The Department of Labor has awarded a $1.3 million National Emergency Grant to help laid-off Hanford workers find jobs.
The largest portion of the money will be used for retraining former Hanford workers who lost their jobs as federal economic stimulus spending at the nuclear reservation came to an end.
"This grant will serve as a safety net for workers and their families during these challenging economic times," Sen. Patty Murray, D-Wash., said in a statement. Murray and Sen. Maria Cantwell,D-Wash., sent a letter to Hilda Solis, the secretary of labor, in February, requesting consideration of a state application for the grant.
The money will help an estimated 400 former Hanford workers seeking jobs, giving them intensive employment-related assistance, including training, to help them re-enter the work force in areas of the economy that are growing, according to the Department of Labor.
The retraining that will be offered will be highly individualized, said Cos Edwards, executive director of the Workforce Development Council. The council will administer the grant, with services provided through WorkSource Columbia Basin.
Workforce Development Council originally received $175,000 from a rapid response program through Washington to help laid-off Hanford workers before the National Emergency Grant was awarded, Edwards said.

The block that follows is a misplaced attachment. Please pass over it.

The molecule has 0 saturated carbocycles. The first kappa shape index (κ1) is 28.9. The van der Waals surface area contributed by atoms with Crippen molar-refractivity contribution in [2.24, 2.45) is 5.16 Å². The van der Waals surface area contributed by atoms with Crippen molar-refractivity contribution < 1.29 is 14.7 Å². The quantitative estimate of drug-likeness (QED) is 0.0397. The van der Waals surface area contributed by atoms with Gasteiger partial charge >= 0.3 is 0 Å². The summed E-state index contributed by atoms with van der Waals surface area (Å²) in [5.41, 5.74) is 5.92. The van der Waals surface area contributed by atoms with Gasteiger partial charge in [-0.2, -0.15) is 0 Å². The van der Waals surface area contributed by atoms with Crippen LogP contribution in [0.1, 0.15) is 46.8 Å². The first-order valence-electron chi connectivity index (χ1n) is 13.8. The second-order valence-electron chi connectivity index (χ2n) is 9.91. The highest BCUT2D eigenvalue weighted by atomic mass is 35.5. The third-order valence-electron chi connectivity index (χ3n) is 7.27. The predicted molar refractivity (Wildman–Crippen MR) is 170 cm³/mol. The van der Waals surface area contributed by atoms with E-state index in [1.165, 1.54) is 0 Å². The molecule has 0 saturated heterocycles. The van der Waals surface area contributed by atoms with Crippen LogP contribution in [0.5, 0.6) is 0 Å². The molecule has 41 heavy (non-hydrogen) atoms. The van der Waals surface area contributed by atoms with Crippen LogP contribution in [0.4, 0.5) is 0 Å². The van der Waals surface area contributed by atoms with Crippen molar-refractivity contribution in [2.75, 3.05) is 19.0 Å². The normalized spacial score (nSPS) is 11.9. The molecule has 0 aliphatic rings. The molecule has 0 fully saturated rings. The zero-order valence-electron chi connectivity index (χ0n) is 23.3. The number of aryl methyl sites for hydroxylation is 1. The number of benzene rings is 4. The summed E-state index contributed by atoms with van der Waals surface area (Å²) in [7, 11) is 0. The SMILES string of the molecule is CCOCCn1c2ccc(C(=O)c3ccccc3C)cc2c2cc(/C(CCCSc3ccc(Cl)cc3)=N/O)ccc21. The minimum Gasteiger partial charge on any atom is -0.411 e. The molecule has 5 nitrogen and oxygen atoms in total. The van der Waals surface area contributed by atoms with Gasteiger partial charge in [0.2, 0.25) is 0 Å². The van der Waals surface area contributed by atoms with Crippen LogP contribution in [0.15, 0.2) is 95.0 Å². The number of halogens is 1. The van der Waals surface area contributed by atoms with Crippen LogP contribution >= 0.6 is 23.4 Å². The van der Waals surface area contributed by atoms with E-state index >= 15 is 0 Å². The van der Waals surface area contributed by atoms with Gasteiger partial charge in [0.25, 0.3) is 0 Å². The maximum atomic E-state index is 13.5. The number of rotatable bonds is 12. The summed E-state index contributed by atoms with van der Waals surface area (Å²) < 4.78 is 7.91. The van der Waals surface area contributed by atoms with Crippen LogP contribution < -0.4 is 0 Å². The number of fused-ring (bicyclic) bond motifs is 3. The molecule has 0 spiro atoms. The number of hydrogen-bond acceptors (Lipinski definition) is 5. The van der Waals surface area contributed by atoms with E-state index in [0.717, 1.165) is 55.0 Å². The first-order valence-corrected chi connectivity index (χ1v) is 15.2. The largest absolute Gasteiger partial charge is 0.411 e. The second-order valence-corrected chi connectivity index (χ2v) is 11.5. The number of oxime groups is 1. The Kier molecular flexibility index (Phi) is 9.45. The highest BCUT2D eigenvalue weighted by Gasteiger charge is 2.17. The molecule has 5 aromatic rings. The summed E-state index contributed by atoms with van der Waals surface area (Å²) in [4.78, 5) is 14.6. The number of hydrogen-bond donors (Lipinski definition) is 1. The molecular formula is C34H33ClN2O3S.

About 2,000 workers were laid off last year at Hanford, including about 1,500 near the end of the federal fiscal year in September 2011.
Many of those worked for Hanford contractors or their subcontractors that had received some of $1.96 billion in federal economic stimulus funds or supported work done with that money.
The Workforce Development Council estimated that about 400 of those former workers are looking for jobs, with others moving from the area, retiring or finding jobs already. The layoffs included new hires and also longtime Hanford workers.
The grant is intended to provide money for workers laid off from DOE Hanford prime contractors CH2M Hill Plateau Remediation Co. and Mission Support Alliance and more than 10 subcontractors, including Babcock Services, Fluor Federal Services, Materials and Energy Corp., Areva Federal Services, Gem Technology International, Enrep, Ascendent Engineering and Safety Solutions, Cavanagh Services Group and Project Services Group.
"Workers formerly employed at the Hanford site are facing the challenge of finding jobs comparable to the ones they lost," Solis said in a statement. "This federal grant aims to help lessen the negative impact of these layoffs."
National Emergency Grants are part of the secretary of labor's discretionary fund and are awarded based on a state's ability to meet specific guidelines. They typically are awarded when large numbers of employees lose their jobs at once.
The Washington State Employment Security Department estimated that the Hanford layoffs in fall 2011 equaled a loss of 6.5 percent of total area wages, Murray and Cantwell wrote in their letter of support for the grant.
"Many of the jobs lost from Hanford are highly specialized and not easily replaced in Washington state, which could result in longer unemployment for these workers," they wrote.
More information on assistance for former Hanford workers is available by calling WorkSource at 734-5922.
-- Annette Cary: 582-1533; firstname.lastname@example.org